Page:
Among the many interesting stories that are hidden in the archives of the North Korean ruling family, one of the most intriguing surrounds Kim Hyun, a mysterious illegitimate son of Kim Il Sung. Just in the last week, more information on his fate has come to light.
It started with an error. In an interview with Radio Free Asia on August 4th, Woodrow Wilson Center scholar James F. Person suggested that a post-Kim Jong Il North Korea might feature a co-operative leadership system led by “either Jang Sung Taek or Kim Hyun.” Furthermore, Person asserted that Kim Hyun had recently accompanied Kim Jong Il to the Dear Leader’s on-site inspections.
However, this was swiftly refuted by South Korean news agency Yonhap News, which announced on the 6th that, in fact, Kim Hyun, who allegedly took drugs and led a life of great debauchery, had been executed in 2001.
In North Korea, only Kim Jong Il can order executions. Accordingly, if Kim Hyun was indeed executed, then it was indisputably at the behest of Kim Jong Il. Considering Kim Jong Il’s ruthless willingness to crush the so-called “branches” which might threaten his power, it is highly likely that Kim Hyun was executed in the name of securing Kim Jong Il’s power.
Kim Hyun’s existence, which remains a state secret inside North Korea itself, was first revealed in “Kim Jong Il’s Royal Family,” (the Zeitgeist, 2004) the memoirs of Lee Han Young (real name Lee Il Nam, the nephew of Kim Jong Il’s first mistress Sung Hye Rim).
In the book, Lee explained that Kim Hyun, whom he had met, was Kim Il Sung’s hidden child; an illegitimate son born between Kim and his private nurse back in 1971. Interestingly, on May 10th the same year, Sung Hye Rim also gave birth to Kim Jong Il’s son Kim Jong Nam.
In Lee’s memoir, Kim Jong Il’s brother-in-law Jang Sung Taek is said to have put Kim Hyun on his family register as “Jang Hyun.” Kim Hyun apparently spent February 1979 in Moscow with his nephew Jong Nam, and studied in the Soviet capital from September of the same year. His mother played the role of Jang Hyun’s aunt.
North Korean citizens know nothing of the existence of many members of the ruling elite, not just Kim Hyun; for example, Kim Jong Il’s other wives (Sung Hye Rim, Kim Young Suk, Ko Yong Hee and Kim Ok) and his other children (Kim Jong Nam, Kim Sul Song, Kim Jong Cheol, Kim Jong Woon, and Kim Yeo Jong), to name but nine.
Of course, the reason behind North Korea’s strict control of information regarding the Kim’s private lives is to maintain the cult of personality and legitimacy of the regime.
Kim Il Sung and Kim Jong Il, by promoting themselves as deities in this way, are laying claim to being the world’s greatest, most perspicacious leaders, of unparalleled noble character and personality.
By doing so, they are able to demand unconditional devotion and sacrifice from the citizens for the “Sun of the 21st Century Kim Il Sung” and the “Supreme Commander of the People Kim Jong Il.” If North Korean citizens were to become aware of their depraved and corrupt private lives, then the tower of deification which both have invested so much in building until now could come crashing down at any moment.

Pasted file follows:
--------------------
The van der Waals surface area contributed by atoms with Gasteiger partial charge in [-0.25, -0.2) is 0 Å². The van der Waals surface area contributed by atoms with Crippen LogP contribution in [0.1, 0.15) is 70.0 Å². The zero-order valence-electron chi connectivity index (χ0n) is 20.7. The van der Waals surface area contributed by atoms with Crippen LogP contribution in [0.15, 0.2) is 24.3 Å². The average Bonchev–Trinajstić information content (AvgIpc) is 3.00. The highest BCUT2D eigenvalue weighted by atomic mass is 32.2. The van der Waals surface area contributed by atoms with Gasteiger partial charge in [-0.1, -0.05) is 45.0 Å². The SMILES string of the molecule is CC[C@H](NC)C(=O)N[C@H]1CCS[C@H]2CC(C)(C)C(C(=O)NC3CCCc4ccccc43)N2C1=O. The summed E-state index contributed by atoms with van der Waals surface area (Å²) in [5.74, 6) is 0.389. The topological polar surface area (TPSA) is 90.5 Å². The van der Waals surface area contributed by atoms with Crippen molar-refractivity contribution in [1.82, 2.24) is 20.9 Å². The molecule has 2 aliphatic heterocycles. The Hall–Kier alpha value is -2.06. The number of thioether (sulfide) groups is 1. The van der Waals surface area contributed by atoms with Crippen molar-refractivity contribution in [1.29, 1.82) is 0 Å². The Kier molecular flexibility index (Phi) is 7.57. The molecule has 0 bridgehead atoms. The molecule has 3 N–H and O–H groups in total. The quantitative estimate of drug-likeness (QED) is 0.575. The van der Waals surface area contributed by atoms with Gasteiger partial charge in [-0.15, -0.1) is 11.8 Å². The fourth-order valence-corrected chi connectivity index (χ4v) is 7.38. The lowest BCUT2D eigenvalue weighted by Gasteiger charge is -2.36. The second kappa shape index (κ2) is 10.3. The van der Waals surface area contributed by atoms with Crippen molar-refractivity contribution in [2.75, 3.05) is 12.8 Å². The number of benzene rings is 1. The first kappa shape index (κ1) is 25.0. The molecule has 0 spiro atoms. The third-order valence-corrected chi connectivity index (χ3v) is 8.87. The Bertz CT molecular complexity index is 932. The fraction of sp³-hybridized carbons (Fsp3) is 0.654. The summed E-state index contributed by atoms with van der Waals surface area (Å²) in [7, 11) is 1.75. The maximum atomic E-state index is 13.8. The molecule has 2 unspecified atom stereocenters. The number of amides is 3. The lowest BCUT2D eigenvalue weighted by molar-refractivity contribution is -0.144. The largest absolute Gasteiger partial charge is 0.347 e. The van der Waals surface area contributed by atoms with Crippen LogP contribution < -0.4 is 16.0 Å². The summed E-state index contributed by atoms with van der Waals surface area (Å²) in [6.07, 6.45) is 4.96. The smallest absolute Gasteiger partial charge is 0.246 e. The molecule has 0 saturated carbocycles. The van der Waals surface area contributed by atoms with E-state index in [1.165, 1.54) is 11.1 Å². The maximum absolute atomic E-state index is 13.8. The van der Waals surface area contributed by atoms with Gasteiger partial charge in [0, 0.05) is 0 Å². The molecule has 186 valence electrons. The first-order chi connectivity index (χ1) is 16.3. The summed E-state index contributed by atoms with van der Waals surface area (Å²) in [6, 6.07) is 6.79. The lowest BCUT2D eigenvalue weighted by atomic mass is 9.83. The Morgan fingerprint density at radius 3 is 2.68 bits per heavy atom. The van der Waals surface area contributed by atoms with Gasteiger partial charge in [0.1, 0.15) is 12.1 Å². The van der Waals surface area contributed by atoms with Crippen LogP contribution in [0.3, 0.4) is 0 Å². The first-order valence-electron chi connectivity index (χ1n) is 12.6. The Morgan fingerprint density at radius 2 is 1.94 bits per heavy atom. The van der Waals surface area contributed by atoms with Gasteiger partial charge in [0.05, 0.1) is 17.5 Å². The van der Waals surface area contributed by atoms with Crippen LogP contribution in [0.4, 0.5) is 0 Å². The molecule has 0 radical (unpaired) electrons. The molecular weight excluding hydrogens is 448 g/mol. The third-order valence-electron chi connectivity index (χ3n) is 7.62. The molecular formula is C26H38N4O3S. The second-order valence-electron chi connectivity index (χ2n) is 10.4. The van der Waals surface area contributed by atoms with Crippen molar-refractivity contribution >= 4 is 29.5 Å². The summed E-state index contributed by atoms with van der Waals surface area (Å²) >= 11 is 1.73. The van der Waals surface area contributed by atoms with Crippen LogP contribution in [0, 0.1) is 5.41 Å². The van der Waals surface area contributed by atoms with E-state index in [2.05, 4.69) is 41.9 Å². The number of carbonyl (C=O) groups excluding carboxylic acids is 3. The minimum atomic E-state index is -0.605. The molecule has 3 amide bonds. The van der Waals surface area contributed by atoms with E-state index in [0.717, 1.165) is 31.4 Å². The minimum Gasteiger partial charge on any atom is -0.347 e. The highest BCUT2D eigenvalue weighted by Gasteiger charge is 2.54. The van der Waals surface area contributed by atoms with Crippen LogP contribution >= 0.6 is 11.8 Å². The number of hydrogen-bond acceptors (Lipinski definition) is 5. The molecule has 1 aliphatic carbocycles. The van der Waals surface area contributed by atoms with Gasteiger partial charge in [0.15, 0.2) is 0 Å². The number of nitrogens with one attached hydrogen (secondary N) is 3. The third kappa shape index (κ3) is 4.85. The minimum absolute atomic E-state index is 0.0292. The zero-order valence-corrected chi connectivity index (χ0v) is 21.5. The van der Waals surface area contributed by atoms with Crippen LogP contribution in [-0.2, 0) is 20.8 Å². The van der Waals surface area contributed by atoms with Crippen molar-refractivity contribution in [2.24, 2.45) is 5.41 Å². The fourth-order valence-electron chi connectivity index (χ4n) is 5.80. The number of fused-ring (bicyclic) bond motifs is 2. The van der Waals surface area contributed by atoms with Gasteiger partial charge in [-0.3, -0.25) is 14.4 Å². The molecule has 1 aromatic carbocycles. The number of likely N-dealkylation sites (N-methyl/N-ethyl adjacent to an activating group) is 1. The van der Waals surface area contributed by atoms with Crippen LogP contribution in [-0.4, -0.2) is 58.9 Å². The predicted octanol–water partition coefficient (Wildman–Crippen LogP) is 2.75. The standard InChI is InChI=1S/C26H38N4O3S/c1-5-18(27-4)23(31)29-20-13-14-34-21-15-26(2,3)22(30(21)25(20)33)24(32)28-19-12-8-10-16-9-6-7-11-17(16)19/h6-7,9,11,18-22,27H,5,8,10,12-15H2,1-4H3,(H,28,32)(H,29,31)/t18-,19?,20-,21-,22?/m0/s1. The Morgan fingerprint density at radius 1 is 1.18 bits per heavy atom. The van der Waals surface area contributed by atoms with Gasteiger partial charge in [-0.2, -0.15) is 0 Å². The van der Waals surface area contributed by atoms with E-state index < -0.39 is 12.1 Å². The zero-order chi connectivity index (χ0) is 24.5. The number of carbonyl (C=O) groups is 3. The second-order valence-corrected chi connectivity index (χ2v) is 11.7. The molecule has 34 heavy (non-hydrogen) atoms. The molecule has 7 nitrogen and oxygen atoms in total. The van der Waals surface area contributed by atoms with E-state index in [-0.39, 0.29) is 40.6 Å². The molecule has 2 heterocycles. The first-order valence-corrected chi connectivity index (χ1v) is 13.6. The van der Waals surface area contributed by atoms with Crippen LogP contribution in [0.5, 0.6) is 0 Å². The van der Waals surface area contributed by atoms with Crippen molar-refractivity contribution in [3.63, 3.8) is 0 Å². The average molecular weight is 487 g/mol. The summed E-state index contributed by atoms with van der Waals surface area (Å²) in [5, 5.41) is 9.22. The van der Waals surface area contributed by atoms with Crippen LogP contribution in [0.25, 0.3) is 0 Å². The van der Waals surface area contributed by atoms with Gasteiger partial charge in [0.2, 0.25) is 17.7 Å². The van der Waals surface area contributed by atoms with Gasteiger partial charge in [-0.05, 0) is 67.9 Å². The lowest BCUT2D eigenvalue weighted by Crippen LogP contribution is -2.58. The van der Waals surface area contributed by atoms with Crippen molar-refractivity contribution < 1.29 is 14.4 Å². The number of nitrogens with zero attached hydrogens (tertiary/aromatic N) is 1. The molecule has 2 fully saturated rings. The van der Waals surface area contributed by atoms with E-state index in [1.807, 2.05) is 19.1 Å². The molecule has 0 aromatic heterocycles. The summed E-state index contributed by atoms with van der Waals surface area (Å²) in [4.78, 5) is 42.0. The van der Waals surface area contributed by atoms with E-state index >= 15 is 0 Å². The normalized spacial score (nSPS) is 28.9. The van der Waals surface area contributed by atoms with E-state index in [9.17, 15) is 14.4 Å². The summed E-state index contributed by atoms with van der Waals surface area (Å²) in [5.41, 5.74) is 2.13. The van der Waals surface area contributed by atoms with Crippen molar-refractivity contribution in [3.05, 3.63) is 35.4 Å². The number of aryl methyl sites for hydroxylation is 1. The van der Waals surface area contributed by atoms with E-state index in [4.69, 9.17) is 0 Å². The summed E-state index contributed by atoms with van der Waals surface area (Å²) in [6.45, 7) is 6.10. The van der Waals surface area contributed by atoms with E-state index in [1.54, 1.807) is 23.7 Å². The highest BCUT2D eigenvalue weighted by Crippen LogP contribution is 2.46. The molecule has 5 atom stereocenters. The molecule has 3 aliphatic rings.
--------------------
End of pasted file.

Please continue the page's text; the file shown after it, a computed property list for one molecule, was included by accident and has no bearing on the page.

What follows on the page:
Consequently, Kim Jong Il has kept everything strictly secret regarding both his and his father’s love lives, and if one knows and divulges such information, then one is liable, indeed likely, to be sent to a political prison.
The reason why defector Kim Young Soon, originally a member of the Chosun People’s Army Orchestra, suffered for eight years in the political prison camp in Yoduk was due to the fact that she had become aware that Sung Hye Rim was living with Kim Jong Il.
Kim Jong Il has never ceased being vigilant in purging the elite ranks so that he, and only he, can lay claim to being the legitimate descendent of the Kim Il Sung lineage.
When Kim Jong Il first rose to a position of power, he designated Kim Sung Ae, his stepmother, and her sons Pyong Il and Young Il as “branches.” By continuously assigning his step-brother Kim Pyong Il to embassies overseas, Kim Jong Il was able to cut off his power base. Kim Young Il, after being dispatched to serve in Germany, died from cirrhosis of the liver in 2000.
Another reason for the average citizens not being aware of Kim Jong Il’s wife is that, in contrast to Kim Il Sung, Kim Jong Il has never been accompanied by his wife during overseas visits or for receptions with foreign premiers, so his female companions are almost never visible in the strictly controlled North Korean media.
The first time Kim was accompanied anywhere by a woman was when he took Ko Young Hee, with whom he was living at the time, to visit the 4-25 Training Bureau of the Ministry of the People’s Armed Forces in early 2000.
At the time, the soldiers did not know who the woman accompanying Kim Jong Il was, but an astute political manager of the Women’s Communication Squadron decided to call Ko “Mother” after hearing the words and seeing the body language between the two.